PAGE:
Birth and Rebirth in Anne McCaffrey's "Dragonsong"

Birth and Rebirth in Anne McCaffrey's Dragonsong

Arielle Glatman Zaretsky '07 English 65, Fantasy, Brown University, 2004

Brekke has long been so deep in despair since the loss of her dragon that she seems like the walking dead. In hopes of helping her to break through her shell and begin to grieve, she is brought to the Hatching of the dragon eggs and given the chance to Impress another dragon.

The crack of the golden egg was a summons for all attention to be centered on it. The egg split right down the center, and its inmate, protesting her abrupt birth, fell to the sand on her back. Three of the girls moved to assist it. They got the little queen to her four legs and then stepped back. Menolly held her breath as they all turned towards Brekke. She was unaware of anything. Whatever strength had sustained her to walk across the sands had now left her. Her shoulders sagged pathetically, her head listed to one side as if too heavy to hold upright. The queen dragonet turned her head towards Brekke, the glistening eyes enormous in the outsize skull. Brekke shook her head as if aware of the scrutiny. The dragonet lurched forward one step.

Menolly saw a bronze blur out of the corner of her right eye and for an unnerving moment thought it must be Diver. But it couldn't be, because the little bronze just hung about the dragonet's head, screaming defiantly. He was so close to her head that she reared back with a startled shriek and bit at the air, instinctively spreading her wings forward as protection for her vulnerable eyes.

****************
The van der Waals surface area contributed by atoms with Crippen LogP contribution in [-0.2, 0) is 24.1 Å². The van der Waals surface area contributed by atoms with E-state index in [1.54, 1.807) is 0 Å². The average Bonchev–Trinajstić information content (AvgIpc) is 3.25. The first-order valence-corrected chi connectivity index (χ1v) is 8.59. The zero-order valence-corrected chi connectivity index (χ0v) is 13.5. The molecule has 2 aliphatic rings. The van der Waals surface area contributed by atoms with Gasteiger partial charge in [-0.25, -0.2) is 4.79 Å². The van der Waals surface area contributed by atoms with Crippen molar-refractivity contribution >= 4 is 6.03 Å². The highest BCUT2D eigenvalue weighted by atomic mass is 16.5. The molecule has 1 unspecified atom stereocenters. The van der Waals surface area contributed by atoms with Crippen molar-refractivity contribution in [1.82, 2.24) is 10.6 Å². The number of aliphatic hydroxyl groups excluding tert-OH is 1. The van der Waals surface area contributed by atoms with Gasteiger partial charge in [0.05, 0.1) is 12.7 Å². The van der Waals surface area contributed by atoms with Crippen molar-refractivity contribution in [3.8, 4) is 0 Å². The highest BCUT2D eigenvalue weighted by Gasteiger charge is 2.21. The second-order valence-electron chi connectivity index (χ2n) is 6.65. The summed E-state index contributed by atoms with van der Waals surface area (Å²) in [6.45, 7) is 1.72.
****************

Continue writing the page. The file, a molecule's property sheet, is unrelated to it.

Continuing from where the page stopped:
Dragons bugled warnings from their perches at the top of the Hatching Ground, and Ramoth spread her wings, rising to her haunches as if to strike at the invader. One of the girls interposed her body between the queen and her small attacker.

"Berd! Don't!" Brekke, too, moved, her arm extended towards the irate bronze.

The dragonet queen creeled and hid her face in the girl's skirt. The two women faced each other for a moment, tense, worried. Then the other stretched her hand out to Brekke, and Menolly could see her smile. The gesture lasted only a moment because the young queen butted imperiously, and the girl knelt, her arms reassuringly encircling the dragonet's shoulders.

At the same instant, Brekke turned, no longer a somnolent figure, immersed in grief. She walked back to the entrance of the Cavern, the little bronze fire lizard whirring around her head, making noises that went from scolding to entreaty, just like Beauty when Menolly was doing something that had upset her. [170-171]

Why does the Impressing and not the physical birth have an effect on Brekke's temperament?

Is Brekke grieving only for her lost dragon or for the loss of the opportunity to re-Impress a dragon as well?

How does McCaffrey create so much sympathy for a character that the reader has had so little time to get to know?
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Last modified 2 February 2004